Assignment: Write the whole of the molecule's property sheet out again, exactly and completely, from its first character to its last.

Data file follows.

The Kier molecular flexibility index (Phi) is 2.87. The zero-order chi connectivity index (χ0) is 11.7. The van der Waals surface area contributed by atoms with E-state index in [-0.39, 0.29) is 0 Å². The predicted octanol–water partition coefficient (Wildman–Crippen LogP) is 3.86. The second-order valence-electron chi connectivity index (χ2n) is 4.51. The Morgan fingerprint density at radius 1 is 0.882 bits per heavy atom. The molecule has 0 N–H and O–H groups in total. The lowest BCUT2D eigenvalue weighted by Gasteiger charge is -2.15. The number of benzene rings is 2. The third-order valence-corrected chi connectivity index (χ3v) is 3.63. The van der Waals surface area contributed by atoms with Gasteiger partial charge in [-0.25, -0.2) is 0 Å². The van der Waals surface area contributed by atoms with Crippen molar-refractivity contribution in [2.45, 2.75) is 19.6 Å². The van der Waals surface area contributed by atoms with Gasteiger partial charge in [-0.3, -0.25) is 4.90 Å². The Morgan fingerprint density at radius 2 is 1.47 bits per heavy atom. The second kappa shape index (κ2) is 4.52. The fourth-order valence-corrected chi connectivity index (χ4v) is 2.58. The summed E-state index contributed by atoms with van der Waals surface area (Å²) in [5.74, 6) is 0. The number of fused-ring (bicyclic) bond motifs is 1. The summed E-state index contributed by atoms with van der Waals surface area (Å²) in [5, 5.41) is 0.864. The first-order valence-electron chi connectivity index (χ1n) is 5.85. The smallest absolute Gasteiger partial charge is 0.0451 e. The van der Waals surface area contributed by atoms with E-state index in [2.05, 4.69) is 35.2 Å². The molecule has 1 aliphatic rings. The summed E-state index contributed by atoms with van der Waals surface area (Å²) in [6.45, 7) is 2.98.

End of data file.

The Kier molecular flexibility index (Phi) is 2.87. The zero-order chi connectivity index (χ0) is 11.7. The van der Waals surface area contributed by atoms with E-state index in [-0.39, 0.29) is 0 Å². The predicted octanol–water partition coefficient (Wildman–Crippen LogP) is 3.86. The second-order valence-electron chi connectivity index (χ2n) is 4.51. The Morgan fingerprint density at radius 1 is 0.882 bits per heavy atom. The molecule has 0 N–H and O–H groups in total. The lowest BCUT2D eigenvalue weighted by Gasteiger charge is -2.15. The number of benzene rings is 2. The third-order valence-corrected chi connectivity index (χ3v) is 3.63. The van der Waals surface area contributed by atoms with Gasteiger partial charge in [-0.25, -0.2) is 0 Å². The van der Waals surface area contributed by atoms with Crippen molar-refractivity contribution in [2.45, 2.75) is 19.6 Å². The van der Waals surface area contributed by atoms with Gasteiger partial charge in [-0.3, -0.25) is 4.90 Å². The Morgan fingerprint density at radius 2 is 1.47 bits per heavy atom. The second kappa shape index (κ2) is 4.52. The fourth-order valence-corrected chi connectivity index (χ4v) is 2.58. The summed E-state index contributed by atoms with van der Waals surface area (Å²) in [5.74, 6) is 0. The number of fused-ring (bicyclic) bond motifs is 1. The summed E-state index contributed by atoms with van der Waals surface area (Å²) in [5, 5.41) is 0.864. The first-order valence-electron chi connectivity index (χ1n) is 5.85. The smallest absolute Gasteiger partial charge is 0.0451 e. The van der Waals surface area contributed by atoms with E-state index in [2.05, 4.69) is 35.2 Å². The molecule has 1 aliphatic rings. The summed E-state index contributed by atoms with van der Waals surface area (Å²) in [6.45, 7) is 2.98.